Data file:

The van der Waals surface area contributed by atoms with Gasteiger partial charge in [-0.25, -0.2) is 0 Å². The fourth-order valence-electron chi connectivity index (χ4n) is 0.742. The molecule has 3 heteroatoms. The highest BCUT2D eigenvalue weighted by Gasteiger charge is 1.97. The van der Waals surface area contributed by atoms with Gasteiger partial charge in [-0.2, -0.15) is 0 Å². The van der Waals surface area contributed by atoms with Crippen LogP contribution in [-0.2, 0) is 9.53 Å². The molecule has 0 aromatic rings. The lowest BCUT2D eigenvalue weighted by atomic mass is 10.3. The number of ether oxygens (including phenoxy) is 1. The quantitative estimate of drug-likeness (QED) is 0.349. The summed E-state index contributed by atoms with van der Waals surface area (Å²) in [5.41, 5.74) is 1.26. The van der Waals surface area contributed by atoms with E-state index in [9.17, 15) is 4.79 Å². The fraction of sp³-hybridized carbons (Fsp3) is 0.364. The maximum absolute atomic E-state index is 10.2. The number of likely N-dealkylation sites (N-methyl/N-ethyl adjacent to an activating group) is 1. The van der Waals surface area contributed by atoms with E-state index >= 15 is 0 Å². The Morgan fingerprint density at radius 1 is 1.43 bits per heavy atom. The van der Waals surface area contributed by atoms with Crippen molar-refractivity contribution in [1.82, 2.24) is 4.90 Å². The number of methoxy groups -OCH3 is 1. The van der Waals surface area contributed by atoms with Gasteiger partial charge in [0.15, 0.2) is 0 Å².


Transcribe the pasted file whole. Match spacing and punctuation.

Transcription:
The van der Waals surface area contributed by atoms with Gasteiger partial charge in [-0.25, -0.2) is 0 Å². The fourth-order valence-electron chi connectivity index (χ4n) is 0.742. The molecule has 3 heteroatoms. The highest BCUT2D eigenvalue weighted by Gasteiger charge is 1.97. The van der Waals surface area contributed by atoms with Gasteiger partial charge in [-0.2, -0.15) is 0 Å². The van der Waals surface area contributed by atoms with Crippen LogP contribution in [-0.2, 0) is 9.53 Å². The molecule has 0 aromatic rings. The lowest BCUT2D eigenvalue weighted by atomic mass is 10.3. The number of ether oxygens (including phenoxy) is 1. The quantitative estimate of drug-likeness (QED) is 0.349. The summed E-state index contributed by atoms with van der Waals surface area (Å²) in [5.41, 5.74) is 1.26. The van der Waals surface area contributed by atoms with E-state index in [9.17, 15) is 4.79 Å². The fraction of sp³-hybridized carbons (Fsp3) is 0.364. The maximum absolute atomic E-state index is 10.2. The number of likely N-dealkylation sites (N-methyl/N-ethyl adjacent to an activating group) is 1. The van der Waals surface area contributed by atoms with E-state index >= 15 is 0 Å². The Morgan fingerprint density at radius 1 is 1.43 bits per heavy atom. The van der Waals surface area contributed by atoms with Crippen molar-refractivity contribution in [1.82, 2.24) is 4.90 Å². The number of methoxy groups -OCH3 is 1. The van der Waals surface area contributed by atoms with Gasteiger partial charge in [0.15, 0.2) is 0 Å².